But by far the most valuable section of the book is its four chapters of real-world examples and practical suggestions. The authors draw our attention to the innovative ways in which massive public projects are being planned and financed overseas, with some suggestions on how those techniques might be used in the US. There is a fascinating chapter on how Houston "built its way out of congestion." -- and an equally fascinating chapter on the success of variable tolling on the 91 Express Lanes in Orange County, California. Chapter 10 offers a variety of practical suggestions on how to tame congestion. Suggestion one: "Build sufficient road capacity to handle the growth in travel demand."

The last chapter is a clarion call to action. It lays out Ten Steps to Congestion Relief beginning with "Admit that Mobility is good" and ending with a challenge to "Take the Long View."

The notion that we cannot build our way out of congestion is wrong. It's wrong historically, and it's wrong technically.
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10 of 13 people found the following review helpful By Eric Wigginton on February 4, 2007
Format: Hardcover Verified Purchase
If this book were nearly unreadable and merely served to make its point in dense prose, it would be well worth its price and then some for making a common sense point that has been given short shrift in planning debates. Luckily for us, however, the authors have produced an emminiently accessible work that allows any reasonably literate person with or without a degree in urban planning to have a better understanding of how mobility profoundly affects all of our lives and how our mobility has become constrained over the past few decades by a combination of well-intentioned but poor urban planning and outright congestion-by-design.

The authors key point is a simple one: mobility matters. It matters economically and it matters socially. The ability of citizens of modest means to travel expeditiously and cheaply opens up to those citizens a wider range of job opportunities and social interactions than would otherwise be available. Mobility makes our economy richer and social lives more fulfilling. Part of the promise of a free society can only be obtained if we are free to navigate the physical landscape on which that society exists. Your ability to travel 10 miles or 25 miles or 50 miles to commute, to shop to visit friends and relatives, makes your life richer than it would be if your freedom of movement were limited to narrow corridors or tight spheres.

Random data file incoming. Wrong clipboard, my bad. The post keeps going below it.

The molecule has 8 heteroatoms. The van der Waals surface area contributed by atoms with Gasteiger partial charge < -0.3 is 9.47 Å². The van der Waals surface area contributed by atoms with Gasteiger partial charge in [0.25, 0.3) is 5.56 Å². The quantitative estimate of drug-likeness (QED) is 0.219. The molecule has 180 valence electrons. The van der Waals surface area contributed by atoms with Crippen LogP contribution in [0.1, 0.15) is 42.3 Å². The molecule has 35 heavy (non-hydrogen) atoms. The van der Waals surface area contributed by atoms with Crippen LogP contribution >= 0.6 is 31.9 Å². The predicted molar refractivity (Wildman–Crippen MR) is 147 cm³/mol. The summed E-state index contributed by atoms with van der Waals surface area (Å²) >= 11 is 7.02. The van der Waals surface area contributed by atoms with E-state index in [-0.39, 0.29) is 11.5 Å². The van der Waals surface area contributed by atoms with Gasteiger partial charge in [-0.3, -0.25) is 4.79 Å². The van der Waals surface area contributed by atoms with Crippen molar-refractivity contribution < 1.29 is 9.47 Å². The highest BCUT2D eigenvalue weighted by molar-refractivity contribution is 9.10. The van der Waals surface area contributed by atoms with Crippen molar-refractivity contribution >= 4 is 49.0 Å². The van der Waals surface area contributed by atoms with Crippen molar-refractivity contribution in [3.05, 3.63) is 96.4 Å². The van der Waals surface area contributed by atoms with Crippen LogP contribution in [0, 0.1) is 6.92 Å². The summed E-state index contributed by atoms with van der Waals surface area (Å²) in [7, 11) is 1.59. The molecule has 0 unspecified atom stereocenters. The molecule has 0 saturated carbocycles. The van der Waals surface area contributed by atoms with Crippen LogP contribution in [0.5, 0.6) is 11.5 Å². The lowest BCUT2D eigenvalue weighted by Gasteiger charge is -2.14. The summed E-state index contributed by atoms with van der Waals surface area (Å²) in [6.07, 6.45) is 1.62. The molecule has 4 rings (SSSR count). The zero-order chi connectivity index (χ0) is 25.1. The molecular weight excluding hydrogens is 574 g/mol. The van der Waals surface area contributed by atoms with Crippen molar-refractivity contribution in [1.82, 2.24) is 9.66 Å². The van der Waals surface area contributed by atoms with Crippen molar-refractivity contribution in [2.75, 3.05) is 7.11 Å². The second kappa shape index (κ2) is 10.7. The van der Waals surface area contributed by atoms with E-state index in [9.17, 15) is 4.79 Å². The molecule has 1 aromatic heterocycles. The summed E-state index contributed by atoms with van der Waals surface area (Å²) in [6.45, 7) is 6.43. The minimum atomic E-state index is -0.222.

A couple of examples: the authors point to dating patterns in a large metropolitan area which have been limited to realtively tight geographic areas due to the hassle that navigating traffic congestion poses to the process of looking for mates further afield. Simply put: A person won't seek to date whom he or she cannot easily reach.
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6 of 8 people found the following review helpful By William Richardson on August 3, 2007
Format: Hardcover
This book could save us a Billion dollars! (Or more)

First, I must give you some background on why I was frantically looking for a well written, fact packed book on the cost benefits of rail vs. highways and which one makes the most sense in terms of cost, convenience, efficiency, safety and actual usage.

In Madison, Wisconsin our "Mayor Dave" and our Dane County Executive recently "announced an agreement" at a press conference in June 07. The announcement was the two of them had decided for a county of 450,000 people to go ahead with plans for a commuter rail plan for Madison and two closeby towns AND a Trolley system for downtown Madison only.

The Commuter rail system is to use the surface rail tracks (not subway or elevated) laid down in the post Civil War era when there were no autos, trucks, and busses and few roads! Ignoring this fact and even admitting in the Transport 2020 report that a rail system would "likely increase traffic congestion" they decided they wanted a Train and a Trolley too!

The cost?

Estimates for the build-out are around a billion dollars. Who pays? You know...Taxpayers at all levels. Locally another 1/2 per cent added to our 5.5% sales taxes- already above the rest of the state - to raise $46 Million a year forever to subsidize the rail system.

Moreover, like the movie "Dumb and Dumber" my Mayor Dave made a second choice. How about another $250,000 (start up costs only) for his favorite toy - a couple of miles of Trolley system that he knew the County taxpayers would be happy to support. (Even though they would likely never use it)

Note: The Mayor and the County Executive are nice people and they are not dumb, but the rail and trolley plans being proposed certainly are!